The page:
Here’s the kicker: I came by these prejudices during a childhood spent in cosmopolitan Manhattan, the son of ultra-liberal parents. My high school was about ten minutes’ walk from the West Village, birthplace of the Village People. In the landscape of my youth, openly gay people were so ubiquitous as to be unremarkable. And still, the idea I might be one of them condemned me to me years of paranoia. When I think of how growing up in a more traditional environment might have committed the delicta of fornicatio with my head, I cannot repress a shudder.

This long, painful history of self-suspicion has made me want to try to cultivate imaginative sympathy for people who actually are gay. (Rick Santorum says he’d love a gay kid as much as a straight one? Okay, that’s mighty white of him, but I’m not sure I’d want to be that kid.) Whatever stupid things Dan Savage has said and done, I’ll always respect him for the “It Gets Better” campaign. My earnest hope is that my adopted Church, even if she cannot bend her rules regarding gay relationships, will enforce them in ways that offer gay people not merely compassion, but respect. Nobody should shout “mollites!” or “μαλακός!” at the opposing team when it’s fourth and goal.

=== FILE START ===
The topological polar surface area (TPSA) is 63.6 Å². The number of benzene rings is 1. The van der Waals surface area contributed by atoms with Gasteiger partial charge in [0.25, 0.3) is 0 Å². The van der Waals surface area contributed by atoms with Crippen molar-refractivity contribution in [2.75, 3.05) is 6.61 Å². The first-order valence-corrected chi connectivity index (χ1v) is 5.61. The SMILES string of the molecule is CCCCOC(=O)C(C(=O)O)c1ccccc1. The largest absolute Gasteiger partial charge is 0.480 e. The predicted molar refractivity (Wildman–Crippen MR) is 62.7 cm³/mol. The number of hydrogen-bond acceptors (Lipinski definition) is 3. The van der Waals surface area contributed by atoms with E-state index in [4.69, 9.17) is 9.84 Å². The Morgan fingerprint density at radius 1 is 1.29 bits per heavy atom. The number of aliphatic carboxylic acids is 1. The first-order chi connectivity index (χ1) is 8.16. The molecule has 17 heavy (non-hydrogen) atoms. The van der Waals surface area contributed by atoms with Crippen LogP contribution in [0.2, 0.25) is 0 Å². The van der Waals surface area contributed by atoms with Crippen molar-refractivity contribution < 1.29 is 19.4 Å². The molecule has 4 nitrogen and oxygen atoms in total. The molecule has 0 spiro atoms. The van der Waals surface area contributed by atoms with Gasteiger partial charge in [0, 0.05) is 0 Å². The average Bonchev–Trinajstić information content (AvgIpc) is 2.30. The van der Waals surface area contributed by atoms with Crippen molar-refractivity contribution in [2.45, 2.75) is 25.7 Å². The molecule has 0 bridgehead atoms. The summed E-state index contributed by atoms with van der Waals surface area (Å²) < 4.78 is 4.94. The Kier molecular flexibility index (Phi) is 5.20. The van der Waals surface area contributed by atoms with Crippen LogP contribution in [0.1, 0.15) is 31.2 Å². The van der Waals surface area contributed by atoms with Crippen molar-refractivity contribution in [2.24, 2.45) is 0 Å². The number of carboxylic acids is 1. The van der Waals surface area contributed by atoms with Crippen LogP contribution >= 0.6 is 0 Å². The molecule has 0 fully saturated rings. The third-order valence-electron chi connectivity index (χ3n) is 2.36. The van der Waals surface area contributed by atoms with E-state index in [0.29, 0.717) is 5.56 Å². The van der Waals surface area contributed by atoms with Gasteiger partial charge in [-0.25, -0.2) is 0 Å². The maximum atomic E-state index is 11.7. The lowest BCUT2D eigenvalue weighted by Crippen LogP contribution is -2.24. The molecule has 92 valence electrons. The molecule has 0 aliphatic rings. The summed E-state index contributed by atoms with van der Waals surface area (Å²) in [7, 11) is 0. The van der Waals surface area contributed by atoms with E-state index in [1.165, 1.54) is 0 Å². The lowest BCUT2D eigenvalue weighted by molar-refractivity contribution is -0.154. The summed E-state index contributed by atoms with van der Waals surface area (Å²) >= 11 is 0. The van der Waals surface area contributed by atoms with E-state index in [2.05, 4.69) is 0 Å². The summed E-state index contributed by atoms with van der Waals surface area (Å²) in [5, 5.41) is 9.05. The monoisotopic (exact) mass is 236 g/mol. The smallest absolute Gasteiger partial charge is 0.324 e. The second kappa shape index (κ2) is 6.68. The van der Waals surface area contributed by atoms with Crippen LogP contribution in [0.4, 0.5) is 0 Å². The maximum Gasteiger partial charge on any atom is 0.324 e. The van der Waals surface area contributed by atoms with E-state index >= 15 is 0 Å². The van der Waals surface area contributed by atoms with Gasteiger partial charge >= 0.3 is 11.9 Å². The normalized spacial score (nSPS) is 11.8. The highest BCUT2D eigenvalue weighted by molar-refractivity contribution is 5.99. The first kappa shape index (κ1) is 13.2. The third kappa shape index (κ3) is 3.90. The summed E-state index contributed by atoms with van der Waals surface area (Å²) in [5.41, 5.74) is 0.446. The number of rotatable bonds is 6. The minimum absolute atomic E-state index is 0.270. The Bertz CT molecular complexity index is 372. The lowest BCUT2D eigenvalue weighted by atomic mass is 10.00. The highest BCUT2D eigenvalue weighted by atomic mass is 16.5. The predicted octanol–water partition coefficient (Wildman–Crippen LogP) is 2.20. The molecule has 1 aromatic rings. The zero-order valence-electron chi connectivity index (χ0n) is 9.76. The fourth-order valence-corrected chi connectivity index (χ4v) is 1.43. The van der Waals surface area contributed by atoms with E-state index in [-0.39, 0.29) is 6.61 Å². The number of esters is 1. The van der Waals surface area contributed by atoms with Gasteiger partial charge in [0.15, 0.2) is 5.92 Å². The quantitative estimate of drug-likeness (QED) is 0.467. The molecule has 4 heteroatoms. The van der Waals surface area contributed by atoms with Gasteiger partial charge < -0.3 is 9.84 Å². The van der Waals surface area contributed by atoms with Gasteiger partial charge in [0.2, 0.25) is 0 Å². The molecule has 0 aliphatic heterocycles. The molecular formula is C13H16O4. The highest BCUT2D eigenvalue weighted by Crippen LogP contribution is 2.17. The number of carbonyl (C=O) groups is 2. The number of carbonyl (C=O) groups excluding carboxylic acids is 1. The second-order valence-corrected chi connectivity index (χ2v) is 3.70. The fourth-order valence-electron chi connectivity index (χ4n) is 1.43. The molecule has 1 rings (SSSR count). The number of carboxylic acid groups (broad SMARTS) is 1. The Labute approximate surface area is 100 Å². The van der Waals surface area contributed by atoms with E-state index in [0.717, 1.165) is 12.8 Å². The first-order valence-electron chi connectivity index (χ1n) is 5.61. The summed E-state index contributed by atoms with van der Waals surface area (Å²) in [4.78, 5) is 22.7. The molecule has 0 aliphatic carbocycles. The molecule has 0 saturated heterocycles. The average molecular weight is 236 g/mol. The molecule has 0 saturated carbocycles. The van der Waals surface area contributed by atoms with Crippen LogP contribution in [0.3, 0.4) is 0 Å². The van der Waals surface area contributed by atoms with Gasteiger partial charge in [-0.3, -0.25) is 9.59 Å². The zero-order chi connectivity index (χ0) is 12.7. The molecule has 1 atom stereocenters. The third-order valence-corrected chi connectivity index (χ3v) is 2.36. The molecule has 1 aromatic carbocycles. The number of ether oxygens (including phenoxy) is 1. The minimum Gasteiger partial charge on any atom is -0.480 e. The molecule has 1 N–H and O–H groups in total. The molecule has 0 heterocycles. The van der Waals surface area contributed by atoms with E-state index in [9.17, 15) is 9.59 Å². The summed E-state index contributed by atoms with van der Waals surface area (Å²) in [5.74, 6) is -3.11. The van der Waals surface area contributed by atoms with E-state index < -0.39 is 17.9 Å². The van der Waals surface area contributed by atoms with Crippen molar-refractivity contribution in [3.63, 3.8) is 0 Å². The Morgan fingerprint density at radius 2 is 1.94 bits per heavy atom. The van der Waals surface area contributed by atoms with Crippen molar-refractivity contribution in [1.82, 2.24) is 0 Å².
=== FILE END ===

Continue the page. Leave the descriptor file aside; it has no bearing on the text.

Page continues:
Of course, gay rights activists aren’t shooting rubber bullets, either. Last fall, for example, the Rainbow Sash Movement challenged Cardinal Dolan to a debate on gay marriage. The challenge came in the form of a rude and fatuous letter that no self-respecting person would have felt obliged to answer. Given this context, it makes perfect sense that Mark’s praise for Lorenzo triggered a defensive response; why not circle the wagons when the Injuns really are charging? For that reason, I’m glad Mark was brave enough to take the hit. He did it for a worthwhile cause. Catholics of good will deserve a gentle reminder that gays and lesbians — particularly those crazy enough to want to share pew space with us — are individuals, not simply bearers of an alien agenda, and much more, in all cases, then the sums of their indvidual sins.